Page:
Conservatively Worded Answers & Summary

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Conservatively Worded Answers

Finally, let’s revisit another feature of more desirable answers that are specific to According to the Passage, Inference, and Restricted Scope Questions: Conservatively Worded Answer Choices.

We saw earlier in the Inference Questions Chapter that the threshold of proof is something that we must consider when comparing answer choices. A neutral, weakly worded, ambiguous, or conservatively phrased answer is going to have a lower threshold of proof. That means it will be easier to prove given the passage.

Since the correct answer must be backed up by the text as much as possible, answers whose wording is easier to prove will be more attractive. For instance, if an answer said that the author “hated” a certain opponent’s position, then we would need to find evidence of this “hatred” within the text of the passage. But if an answer said that the author “disapproved” of the opposing position, then as long as there is any evidence of aversion, no matter how mild, then this answer can possibly be proven.

Similarly, if an answer choice stated that “the majority” of legislators approved of the amendment, then we’ll need evidence that >50% of all legislators approved. But if the wording was “some” legislators approved of the amendment, then all we need is for one legislator to have approved – something much easier to find from the passage.

But of course, your job is to find the most accurate answer choice in the first place. So if the author is actually displaying “hatred” for an opponent, as evident from the text of the passage, by all means select that answer instead. If the passage stated that 150/200 legislators voted to approve the amendment, then select the answer that said “most” legislators without further consternation.

It is when we are unclear about the exact support each answer choice has that we would want to err on the side of caution, and that means choosing the option with the lowest threshold of proof to maximize our chances.

Lastly, this rule for ranking answers only apply to questions that derive their answers from the passage. If we are faced with a non-restricted scope question like a Strengthen or a Weaken Question, then we would be looking for the answer with the clearest impact instead. (See Chapter 13 for additional details)

Summary

After an initial round of eliminations, if we still have several potential candidates for the correct answer choice, it’s time to rank them in terms of preferability. In this chapter we looked at some of the ways in which we determine preferability, and certain things that we must remind ourselves of during this ranking phase.

We saw that in harder RC questions, more than one answer choice can ostensibly have support from the passage. Hence it is our job to identify the location of the textual support, and compare the answers again in light of the support they depend on. Is one answer only partially supported by the text, while another is fully supported? Does one answer require us to make a lengthy inference, while another answer is more explicitly backed by a specific sentence? Our job is to choose the answer choice that is more fully and explicitly supported by the information found in the passage.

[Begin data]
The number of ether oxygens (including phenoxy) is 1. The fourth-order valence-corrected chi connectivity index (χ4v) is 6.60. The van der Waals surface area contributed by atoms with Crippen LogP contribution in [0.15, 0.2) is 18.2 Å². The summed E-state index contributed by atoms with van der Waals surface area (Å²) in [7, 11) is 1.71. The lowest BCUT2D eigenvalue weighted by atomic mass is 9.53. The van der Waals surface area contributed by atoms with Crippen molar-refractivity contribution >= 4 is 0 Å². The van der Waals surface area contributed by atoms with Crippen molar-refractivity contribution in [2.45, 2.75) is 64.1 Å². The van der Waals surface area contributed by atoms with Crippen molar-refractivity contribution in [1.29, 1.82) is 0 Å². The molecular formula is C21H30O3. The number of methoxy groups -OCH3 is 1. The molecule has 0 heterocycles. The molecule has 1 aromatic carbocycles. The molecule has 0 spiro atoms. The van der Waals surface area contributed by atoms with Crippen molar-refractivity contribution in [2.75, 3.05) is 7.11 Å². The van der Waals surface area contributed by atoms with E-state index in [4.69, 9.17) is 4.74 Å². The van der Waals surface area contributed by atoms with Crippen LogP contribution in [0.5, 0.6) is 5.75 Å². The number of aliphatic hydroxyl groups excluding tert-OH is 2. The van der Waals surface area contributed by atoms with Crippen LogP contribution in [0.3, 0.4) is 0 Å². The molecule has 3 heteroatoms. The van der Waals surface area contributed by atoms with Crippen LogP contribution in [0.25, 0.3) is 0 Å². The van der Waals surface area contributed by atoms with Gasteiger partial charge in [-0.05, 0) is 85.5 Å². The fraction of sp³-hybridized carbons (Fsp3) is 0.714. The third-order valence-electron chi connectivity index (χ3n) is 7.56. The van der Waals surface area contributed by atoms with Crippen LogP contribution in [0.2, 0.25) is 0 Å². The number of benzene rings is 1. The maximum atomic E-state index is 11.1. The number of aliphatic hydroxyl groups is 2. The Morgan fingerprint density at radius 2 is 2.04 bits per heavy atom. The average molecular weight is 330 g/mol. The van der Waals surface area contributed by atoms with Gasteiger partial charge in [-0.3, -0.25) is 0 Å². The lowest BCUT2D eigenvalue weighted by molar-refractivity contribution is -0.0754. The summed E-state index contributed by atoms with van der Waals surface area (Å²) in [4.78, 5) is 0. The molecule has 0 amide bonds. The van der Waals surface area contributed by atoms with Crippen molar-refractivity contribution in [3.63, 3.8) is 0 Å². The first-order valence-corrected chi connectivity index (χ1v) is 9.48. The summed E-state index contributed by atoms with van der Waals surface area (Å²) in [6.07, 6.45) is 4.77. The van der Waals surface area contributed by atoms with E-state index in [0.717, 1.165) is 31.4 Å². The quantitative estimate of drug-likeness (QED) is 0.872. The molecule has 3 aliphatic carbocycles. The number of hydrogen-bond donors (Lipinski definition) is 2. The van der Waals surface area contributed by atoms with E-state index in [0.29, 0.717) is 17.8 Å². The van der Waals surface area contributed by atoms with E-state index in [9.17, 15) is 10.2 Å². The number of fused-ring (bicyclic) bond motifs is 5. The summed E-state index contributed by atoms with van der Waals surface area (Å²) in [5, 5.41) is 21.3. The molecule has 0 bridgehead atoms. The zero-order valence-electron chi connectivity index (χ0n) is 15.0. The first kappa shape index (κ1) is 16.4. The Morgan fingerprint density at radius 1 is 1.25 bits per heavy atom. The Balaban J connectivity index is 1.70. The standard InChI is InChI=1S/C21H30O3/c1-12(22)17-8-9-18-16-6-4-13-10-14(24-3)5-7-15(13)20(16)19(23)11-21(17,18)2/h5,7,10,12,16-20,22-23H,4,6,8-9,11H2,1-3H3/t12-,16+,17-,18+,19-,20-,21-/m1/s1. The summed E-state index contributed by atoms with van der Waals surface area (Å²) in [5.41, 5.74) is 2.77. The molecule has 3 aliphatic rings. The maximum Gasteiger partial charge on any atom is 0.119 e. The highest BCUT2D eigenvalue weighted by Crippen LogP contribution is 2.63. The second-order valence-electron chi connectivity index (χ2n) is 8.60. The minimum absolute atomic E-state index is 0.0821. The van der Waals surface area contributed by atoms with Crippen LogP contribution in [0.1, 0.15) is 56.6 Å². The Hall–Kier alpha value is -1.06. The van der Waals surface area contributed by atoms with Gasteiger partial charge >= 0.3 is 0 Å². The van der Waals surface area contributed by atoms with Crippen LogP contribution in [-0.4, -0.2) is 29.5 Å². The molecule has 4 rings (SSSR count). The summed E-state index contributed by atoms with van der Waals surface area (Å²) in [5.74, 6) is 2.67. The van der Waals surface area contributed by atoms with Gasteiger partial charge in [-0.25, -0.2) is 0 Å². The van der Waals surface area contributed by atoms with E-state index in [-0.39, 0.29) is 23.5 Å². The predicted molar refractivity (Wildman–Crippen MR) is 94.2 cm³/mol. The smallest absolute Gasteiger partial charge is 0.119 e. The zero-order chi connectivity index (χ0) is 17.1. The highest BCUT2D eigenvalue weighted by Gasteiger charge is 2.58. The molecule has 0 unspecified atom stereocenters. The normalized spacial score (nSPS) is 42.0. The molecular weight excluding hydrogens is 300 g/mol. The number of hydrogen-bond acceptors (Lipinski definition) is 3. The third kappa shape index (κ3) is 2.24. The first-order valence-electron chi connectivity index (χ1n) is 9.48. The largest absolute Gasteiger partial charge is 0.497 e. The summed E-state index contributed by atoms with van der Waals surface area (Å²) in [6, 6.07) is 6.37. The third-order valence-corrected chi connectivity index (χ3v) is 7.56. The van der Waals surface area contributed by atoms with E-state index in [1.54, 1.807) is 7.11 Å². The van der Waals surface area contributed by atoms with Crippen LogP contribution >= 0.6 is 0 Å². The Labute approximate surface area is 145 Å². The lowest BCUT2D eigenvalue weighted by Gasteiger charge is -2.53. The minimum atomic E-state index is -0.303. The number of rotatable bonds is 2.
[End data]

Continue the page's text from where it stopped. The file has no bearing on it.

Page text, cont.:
Several additional factors to consider when ranking answer choices:

Just because an answer doesn’t match what we were anticipating doesn’t make it wrong. As we have seen in multiple instances, the correct answer choice to a question turned out to be very different from what we were expecting. Maybe it was worded in an unfamiliar or vague manner, or perhaps it was indirect and convoluted. But in order to maximize our chances for success, we should do our best to parse these answers, try to understand what they are saying, and see if the answer can still be matched up with what we were looking for in the first place.

Finally, for Main Point Questions, if there are multiple contenders that all happen to encapsulate the passage’s central thesis, go with the answer that offers the most complete coverage of the reading’s key points.

For questions that derive their answers from the passage, a general rule of thumb is that conservatively worded answer choices are usually safer bets. If none of the remaining answer choices contravene the content of the passage, and you can’t find one specific answer that most accurately mirrors the text, pick the answer choice with the lowest threshold of proof.

These are habits that I found helpful in helping me and my students when it comes to answer choice ranking. But for the hardest questions, this may not be enough. We’ll look at advanced ranking techniques reserved for the hardest RC questions in the next chapter.

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